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                                                    VALVULAR  HEART  DISEASE

                                                         Andrew Ying-Siu Lee, MD,PhD.

 

              The heart is made up of left and right atria and ventricles.  When the heart contracts (systole), the heart

valves (which divide the heart into four chambers) known as aortic and pulmonary valves open while mitral

and tricuspid valves close.  On the other hand, when the heart relaxes (diastole), aortic and pulmonary valves

close while mitral and tricuspid valves open.  Therefore the normal pumping action of the heart (systole and diastole)

depends on normal open-and-close action of the heart valves.  When the valvular actions are abnormal,

there is abnormal heart function and then heart failure, leading to the so called valvular heart disease.

 

              Valvular heart disease is common heart disease.  The etiology include: (1) congenital valvular heart disease,

(2) degenerative valvular disease, (3) rheumatic valvular disease and (4) others such as infection, trauma,

systemic disease, endocrine and metabolic diseases, or other heart diseases affecting the valves.

               The commonest valvular heart diseases are :-

(1)        MITRAL AND TRICUSPID VALVE PROLAPSE :  About 3-6% adult patients may have

genetic or environmental changes in the mitral or tricuspid valves and therefore thickening and collapse of

the valves associated with valvular insufficiency.  Majority have no symptom and good prognosis, and need

medical follow up every two years.  Occasionally, patients may have symptoms such as chest pain, palpitation,

shortness of breath, weakness, dizziness etc., which are easily relieved by medications.  Very rarely, some

patients may have severe valvular collapses associated with severe valvular insufficiency leading to abnormal

heart function requiring surgical intervention. 

(2)        AORTIC STENOSIS :  Common in the aged.  Here the aortic valves become stenosed because of

degeneration, calcification or rheumatic involvement of the valves.  The stenosed aortic valves may lead to

abnormal heart function, cardiomegaly, poor circulation.  Because the disease progresses slowly, patients

seldom have symptoms and need medical follow up every year.  But if symptoms become obvious, such as

chest pain, heart failure, syncope, the prognosis becomes poor and need surgical intervention.  Without operation,

patients will die within 2 to 5 years.  With successful operation, however, the prognosis is good.

(3)        MITRAL STENOSIS :  Because of rheumatic (majority) or genetic (minority) factors,  the mitral

valves become stenosed leading to poor heart function, cardiomegaly, pulmonary arterial hypertension,

arrhythmias etc.  The disease progresses slowly and patients slowly develop symptoms such as dyspnea,

pulmonary edema, pedal edema, weakness, palpitation, heart failure etc.  Depending on the heart condition

(as assessed by doctors), cardiac catheterization with balloon valvuloplasty or surgical operation is needed. 

Without operation, patients will die within 5 to 10 years.  With successful operation, however, the prognosis is good.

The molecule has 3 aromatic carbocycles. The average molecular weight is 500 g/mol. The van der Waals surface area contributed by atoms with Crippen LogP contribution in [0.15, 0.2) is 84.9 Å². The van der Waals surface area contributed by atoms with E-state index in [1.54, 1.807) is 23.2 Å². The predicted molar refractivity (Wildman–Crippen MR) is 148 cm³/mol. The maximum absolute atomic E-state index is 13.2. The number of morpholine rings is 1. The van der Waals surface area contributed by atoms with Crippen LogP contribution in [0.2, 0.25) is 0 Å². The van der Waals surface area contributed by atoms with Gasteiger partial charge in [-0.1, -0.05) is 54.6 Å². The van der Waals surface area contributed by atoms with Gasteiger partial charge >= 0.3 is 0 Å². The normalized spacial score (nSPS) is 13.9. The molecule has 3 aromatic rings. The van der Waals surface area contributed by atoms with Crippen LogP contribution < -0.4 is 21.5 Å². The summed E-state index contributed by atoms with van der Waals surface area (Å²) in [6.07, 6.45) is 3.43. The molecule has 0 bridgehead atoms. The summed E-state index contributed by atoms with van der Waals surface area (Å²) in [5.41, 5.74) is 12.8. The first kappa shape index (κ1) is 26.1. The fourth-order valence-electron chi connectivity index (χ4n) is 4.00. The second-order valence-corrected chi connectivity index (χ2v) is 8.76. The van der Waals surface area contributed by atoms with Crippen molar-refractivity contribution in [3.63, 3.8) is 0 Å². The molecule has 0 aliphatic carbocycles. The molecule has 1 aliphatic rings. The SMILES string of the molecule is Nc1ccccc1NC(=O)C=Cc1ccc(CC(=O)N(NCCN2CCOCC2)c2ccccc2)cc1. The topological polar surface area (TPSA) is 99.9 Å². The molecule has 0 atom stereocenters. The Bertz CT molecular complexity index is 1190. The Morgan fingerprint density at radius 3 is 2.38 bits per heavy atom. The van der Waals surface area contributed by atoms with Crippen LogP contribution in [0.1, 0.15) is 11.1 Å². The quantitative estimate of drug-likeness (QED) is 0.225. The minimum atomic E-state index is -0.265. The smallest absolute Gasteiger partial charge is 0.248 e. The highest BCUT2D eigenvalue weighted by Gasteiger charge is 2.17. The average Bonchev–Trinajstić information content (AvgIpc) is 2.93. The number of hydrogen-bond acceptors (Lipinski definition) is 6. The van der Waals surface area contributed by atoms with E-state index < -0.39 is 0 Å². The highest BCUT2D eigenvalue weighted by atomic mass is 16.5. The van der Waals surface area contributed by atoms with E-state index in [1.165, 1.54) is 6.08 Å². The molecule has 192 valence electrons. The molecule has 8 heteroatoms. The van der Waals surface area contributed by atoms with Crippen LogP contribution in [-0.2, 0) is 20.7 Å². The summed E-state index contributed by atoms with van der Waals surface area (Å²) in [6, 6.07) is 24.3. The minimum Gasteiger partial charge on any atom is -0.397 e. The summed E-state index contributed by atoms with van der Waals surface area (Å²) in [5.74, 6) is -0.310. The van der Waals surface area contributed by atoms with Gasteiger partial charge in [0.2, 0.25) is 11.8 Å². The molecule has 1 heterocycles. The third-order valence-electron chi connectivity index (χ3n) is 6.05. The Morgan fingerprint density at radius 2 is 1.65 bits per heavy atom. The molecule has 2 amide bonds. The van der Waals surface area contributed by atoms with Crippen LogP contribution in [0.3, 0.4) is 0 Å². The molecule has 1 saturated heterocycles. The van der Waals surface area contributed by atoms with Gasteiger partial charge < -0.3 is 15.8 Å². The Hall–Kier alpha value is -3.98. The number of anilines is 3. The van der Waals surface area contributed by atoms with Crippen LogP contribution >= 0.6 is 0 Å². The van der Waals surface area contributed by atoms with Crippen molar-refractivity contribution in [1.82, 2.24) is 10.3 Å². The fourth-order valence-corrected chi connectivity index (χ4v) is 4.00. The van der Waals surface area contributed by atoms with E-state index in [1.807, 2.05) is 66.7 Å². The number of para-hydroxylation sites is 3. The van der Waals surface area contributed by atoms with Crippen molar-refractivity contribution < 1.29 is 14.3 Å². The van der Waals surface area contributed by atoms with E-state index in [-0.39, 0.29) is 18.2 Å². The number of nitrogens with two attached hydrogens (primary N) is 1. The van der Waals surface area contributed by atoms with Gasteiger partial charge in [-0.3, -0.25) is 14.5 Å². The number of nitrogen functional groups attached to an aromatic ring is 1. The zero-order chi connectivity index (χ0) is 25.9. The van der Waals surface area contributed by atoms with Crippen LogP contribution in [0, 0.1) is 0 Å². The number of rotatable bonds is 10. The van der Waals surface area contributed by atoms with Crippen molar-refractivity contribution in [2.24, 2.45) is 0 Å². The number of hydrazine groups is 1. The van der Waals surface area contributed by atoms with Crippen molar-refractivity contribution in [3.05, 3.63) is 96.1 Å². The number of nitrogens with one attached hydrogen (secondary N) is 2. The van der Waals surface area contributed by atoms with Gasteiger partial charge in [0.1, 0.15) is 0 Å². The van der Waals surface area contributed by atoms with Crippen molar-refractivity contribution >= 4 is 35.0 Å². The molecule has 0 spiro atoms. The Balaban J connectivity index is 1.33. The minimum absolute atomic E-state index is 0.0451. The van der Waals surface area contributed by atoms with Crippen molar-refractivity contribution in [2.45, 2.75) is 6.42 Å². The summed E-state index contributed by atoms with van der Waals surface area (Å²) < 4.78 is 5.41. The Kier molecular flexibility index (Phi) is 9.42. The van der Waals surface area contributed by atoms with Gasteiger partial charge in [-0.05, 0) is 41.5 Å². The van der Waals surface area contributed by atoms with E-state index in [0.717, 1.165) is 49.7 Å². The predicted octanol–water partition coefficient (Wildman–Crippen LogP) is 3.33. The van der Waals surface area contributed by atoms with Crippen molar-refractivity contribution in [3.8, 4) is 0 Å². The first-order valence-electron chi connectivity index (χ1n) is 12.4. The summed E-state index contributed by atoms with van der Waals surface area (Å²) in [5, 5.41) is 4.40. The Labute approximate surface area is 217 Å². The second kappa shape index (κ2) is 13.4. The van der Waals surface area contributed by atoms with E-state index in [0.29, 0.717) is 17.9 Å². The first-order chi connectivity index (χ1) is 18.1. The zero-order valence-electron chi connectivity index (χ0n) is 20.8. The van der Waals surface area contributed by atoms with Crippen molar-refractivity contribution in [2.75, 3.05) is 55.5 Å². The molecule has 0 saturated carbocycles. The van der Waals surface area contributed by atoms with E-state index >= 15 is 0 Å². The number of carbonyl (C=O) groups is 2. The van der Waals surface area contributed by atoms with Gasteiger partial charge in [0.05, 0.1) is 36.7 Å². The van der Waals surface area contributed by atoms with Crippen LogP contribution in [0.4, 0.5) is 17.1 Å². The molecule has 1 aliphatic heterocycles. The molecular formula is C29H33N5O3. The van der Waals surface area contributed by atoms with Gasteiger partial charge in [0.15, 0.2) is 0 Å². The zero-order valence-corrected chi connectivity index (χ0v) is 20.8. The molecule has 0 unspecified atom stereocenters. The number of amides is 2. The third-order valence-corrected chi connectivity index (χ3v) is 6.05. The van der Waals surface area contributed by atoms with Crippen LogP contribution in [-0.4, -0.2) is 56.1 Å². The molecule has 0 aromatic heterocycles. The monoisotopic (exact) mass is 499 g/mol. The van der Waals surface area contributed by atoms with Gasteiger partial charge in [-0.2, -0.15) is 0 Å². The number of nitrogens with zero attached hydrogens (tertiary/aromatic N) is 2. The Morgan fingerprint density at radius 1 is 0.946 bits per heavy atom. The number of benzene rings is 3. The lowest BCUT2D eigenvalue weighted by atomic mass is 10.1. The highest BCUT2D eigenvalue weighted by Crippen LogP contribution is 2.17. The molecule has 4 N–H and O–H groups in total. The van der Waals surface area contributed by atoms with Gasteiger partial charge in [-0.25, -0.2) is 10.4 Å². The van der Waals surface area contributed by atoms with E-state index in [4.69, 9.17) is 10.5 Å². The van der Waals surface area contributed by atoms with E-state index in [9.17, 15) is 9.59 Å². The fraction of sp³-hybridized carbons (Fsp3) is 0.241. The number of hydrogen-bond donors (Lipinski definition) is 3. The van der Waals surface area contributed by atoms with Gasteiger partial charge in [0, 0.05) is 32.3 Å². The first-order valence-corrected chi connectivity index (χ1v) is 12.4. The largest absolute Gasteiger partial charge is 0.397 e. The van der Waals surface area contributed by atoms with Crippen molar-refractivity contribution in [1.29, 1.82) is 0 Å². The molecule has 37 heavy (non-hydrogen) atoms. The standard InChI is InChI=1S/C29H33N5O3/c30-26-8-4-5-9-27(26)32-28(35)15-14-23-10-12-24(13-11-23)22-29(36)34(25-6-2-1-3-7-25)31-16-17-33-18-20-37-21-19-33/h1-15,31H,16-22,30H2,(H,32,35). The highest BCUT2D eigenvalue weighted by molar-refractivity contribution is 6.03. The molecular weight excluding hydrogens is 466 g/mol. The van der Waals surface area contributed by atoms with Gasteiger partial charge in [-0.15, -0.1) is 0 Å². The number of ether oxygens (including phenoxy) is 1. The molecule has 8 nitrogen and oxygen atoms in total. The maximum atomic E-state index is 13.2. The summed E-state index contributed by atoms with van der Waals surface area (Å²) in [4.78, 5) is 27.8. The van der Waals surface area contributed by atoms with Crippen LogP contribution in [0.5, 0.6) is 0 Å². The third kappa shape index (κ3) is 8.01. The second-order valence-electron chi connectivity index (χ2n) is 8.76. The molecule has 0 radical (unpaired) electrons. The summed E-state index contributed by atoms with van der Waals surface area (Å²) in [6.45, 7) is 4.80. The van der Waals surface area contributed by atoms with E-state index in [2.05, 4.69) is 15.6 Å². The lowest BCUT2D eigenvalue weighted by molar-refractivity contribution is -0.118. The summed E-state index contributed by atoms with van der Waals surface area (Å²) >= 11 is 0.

(4)        AORTIC INSUFFICIENCY :  Etiology include:  degeneration or calcification of valves,

rheumatic valvular disease, congenital valvular disease, infection, trauma, systemic diseases etc.  Aortic insufficiency

will lead to poor cardiac output, cardiomegaly, pulmonary edema etc.  Unless the aortic insufficiency is

acute in onset, the disease progresses slowly and patients usually slowly develop symptoms such as dyspnea,

chest pain, heart failure, dizziness, fainting, arrhythmias etc.  Surgical intervention is needed if medically

refractory, abnormal heart function or acute onset aortic insufficiency.  The 5 year mortality after successful

operation is about 15-30%.

(5) MITRAL INSUFFICIENCY :  Commonly due to:  mitral valve prolapse, rheumatic heart disease,

coronary artery disease, cardiomyopathies etc.  Mitral insufficiency may lead to cardiomegaly, arrhythmias,

pulmonary arterial hypertension etc.  Usually the disease progresses slowly and patients slowly develop

symptoms such as dyspnea, heart failure, dizziness, fainting, arrhythmias etc.  Surgical intervention is

needed if medically refractory, abnormal heart function or acute onset mitral insufficiency.  The 5 year mortality

after successful operation is about 30%.

(6)  TRICUSPID INSUFFICIENCY:  Secondary causes include:  heart failure with pulmonary arterial

hypertension, pulmonary heart disease, right ventricular hypertrophy etc.  Primary causes include:  rheumatic

heart disease, trauma, endocarditis etc.  Common symptoms include: dyspnea, right heart failure, dizziness,

fainting, arrhythmias etc.  Medical treatment is usually successful.  Rarely, patients may need surgical intervention

for very severe tricuspid insufficiency.

 

              Therapy of valvular heart diseases include:  (1) correct diagnosis and explore the primary or secondary

causes, assess the severity, and appropriate medications, (2) prevent and treat the complications such as

endocarditis, arrhythmias, thromboembolism, coronary artery disease etc., (3) treat the abnormal hemodynamics

so as to relieve symptoms and prevent worsening of diseases, (4) regularly follow up and assess the heart

condition so as to correct timing of surgical intervention.  Patients should have good compliance, regular

examinations and medications.  They should understand and avoid complications such as: (1) vaccination,

antibiotic prophylaxis before surgical interventions, personal hygiene so as to avoid infectious endocarditis,

(2) anticoagulants to prevent thromboembolic events and observe any bleeding tendency, (3) stop smoking,

diet control, regular exercise etc., (4) report to doctors immediately if symptoms occur or worsen.